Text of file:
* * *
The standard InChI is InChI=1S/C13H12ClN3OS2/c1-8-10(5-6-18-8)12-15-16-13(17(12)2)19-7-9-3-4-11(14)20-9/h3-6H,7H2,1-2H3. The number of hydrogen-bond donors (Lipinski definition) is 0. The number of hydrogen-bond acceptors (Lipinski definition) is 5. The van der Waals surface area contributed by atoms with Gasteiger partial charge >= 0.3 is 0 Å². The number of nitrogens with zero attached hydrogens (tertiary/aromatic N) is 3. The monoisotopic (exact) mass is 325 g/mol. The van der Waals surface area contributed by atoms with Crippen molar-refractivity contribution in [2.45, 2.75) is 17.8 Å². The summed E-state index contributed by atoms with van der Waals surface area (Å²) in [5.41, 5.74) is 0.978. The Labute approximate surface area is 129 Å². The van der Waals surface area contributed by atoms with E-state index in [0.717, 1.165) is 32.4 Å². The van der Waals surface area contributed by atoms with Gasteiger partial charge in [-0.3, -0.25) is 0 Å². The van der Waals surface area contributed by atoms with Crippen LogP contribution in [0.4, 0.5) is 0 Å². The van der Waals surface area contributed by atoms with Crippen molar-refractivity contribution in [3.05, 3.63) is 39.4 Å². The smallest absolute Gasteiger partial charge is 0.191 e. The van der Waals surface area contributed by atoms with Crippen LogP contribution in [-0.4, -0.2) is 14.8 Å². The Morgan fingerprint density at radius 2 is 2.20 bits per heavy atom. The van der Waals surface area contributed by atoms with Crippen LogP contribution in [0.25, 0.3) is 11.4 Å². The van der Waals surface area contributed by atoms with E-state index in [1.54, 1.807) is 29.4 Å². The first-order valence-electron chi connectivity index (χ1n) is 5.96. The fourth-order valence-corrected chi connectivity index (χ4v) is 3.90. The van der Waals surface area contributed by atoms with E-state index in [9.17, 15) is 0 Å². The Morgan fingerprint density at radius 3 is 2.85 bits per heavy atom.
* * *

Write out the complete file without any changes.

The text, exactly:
The standard InChI is InChI=1S/C13H12ClN3OS2/c1-8-10(5-6-18-8)12-15-16-13(17(12)2)19-7-9-3-4-11(14)20-9/h3-6H,7H2,1-2H3. The number of hydrogen-bond donors (Lipinski definition) is 0. The number of hydrogen-bond acceptors (Lipinski definition) is 5. The van der Waals surface area contributed by atoms with Gasteiger partial charge >= 0.3 is 0 Å². The number of nitrogens with zero attached hydrogens (tertiary/aromatic N) is 3. The monoisotopic (exact) mass is 325 g/mol. The van der Waals surface area contributed by atoms with Crippen molar-refractivity contribution in [2.45, 2.75) is 17.8 Å². The summed E-state index contributed by atoms with van der Waals surface area (Å²) in [5.41, 5.74) is 0.978. The Labute approximate surface area is 129 Å². The van der Waals surface area contributed by atoms with E-state index in [0.717, 1.165) is 32.4 Å². The van der Waals surface area contributed by atoms with Gasteiger partial charge in [-0.3, -0.25) is 0 Å². The van der Waals surface area contributed by atoms with Crippen LogP contribution in [0.4, 0.5) is 0 Å². The van der Waals surface area contributed by atoms with Crippen molar-refractivity contribution in [3.05, 3.63) is 39.4 Å². The smallest absolute Gasteiger partial charge is 0.191 e. The van der Waals surface area contributed by atoms with Crippen LogP contribution in [-0.4, -0.2) is 14.8 Å². The Morgan fingerprint density at radius 2 is 2.20 bits per heavy atom. The van der Waals surface area contributed by atoms with Crippen LogP contribution in [0.25, 0.3) is 11.4 Å². The van der Waals surface area contributed by atoms with E-state index in [1.54, 1.807) is 29.4 Å². The first-order valence-electron chi connectivity index (χ1n) is 5.96. The fourth-order valence-corrected chi connectivity index (χ4v) is 3.90. The van der Waals surface area contributed by atoms with E-state index in [9.17, 15) is 0 Å². The Morgan fingerprint density at radius 3 is 2.85 bits per heavy atom.